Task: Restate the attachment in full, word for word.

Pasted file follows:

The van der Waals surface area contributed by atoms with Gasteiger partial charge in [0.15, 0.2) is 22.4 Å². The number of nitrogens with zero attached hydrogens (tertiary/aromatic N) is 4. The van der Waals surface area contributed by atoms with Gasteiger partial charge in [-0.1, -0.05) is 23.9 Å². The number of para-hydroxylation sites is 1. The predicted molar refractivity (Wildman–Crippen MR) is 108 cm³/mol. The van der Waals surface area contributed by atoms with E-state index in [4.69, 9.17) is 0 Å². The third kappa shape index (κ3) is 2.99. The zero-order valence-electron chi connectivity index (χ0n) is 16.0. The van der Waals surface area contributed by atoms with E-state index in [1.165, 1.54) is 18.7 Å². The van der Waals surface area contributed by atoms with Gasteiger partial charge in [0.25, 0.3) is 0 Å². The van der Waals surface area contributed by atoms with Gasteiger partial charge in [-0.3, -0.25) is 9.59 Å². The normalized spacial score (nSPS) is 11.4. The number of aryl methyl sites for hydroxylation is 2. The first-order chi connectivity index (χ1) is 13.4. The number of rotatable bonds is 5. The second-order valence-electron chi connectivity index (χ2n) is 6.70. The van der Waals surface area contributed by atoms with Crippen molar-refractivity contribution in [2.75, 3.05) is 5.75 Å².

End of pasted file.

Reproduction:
The van der Waals surface area contributed by atoms with Gasteiger partial charge in [0.15, 0.2) is 22.4 Å². The number of nitrogens with zero attached hydrogens (tertiary/aromatic N) is 4. The van der Waals surface area contributed by atoms with Gasteiger partial charge in [-0.1, -0.05) is 23.9 Å². The number of para-hydroxylation sites is 1. The predicted molar refractivity (Wildman–Crippen MR) is 108 cm³/mol. The van der Waals surface area contributed by atoms with E-state index in [4.69, 9.17) is 0 Å². The third kappa shape index (κ3) is 2.99. The zero-order valence-electron chi connectivity index (χ0n) is 16.0. The van der Waals surface area contributed by atoms with E-state index in [1.165, 1.54) is 18.7 Å². The van der Waals surface area contributed by atoms with Gasteiger partial charge in [0.25, 0.3) is 0 Å². The van der Waals surface area contributed by atoms with Gasteiger partial charge in [-0.3, -0.25) is 9.59 Å². The normalized spacial score (nSPS) is 11.4. The number of aryl methyl sites for hydroxylation is 2. The first-order chi connectivity index (χ1) is 13.4. The number of rotatable bonds is 5. The second-order valence-electron chi connectivity index (χ2n) is 6.70. The van der Waals surface area contributed by atoms with Crippen molar-refractivity contribution in [2.75, 3.05) is 5.75 Å².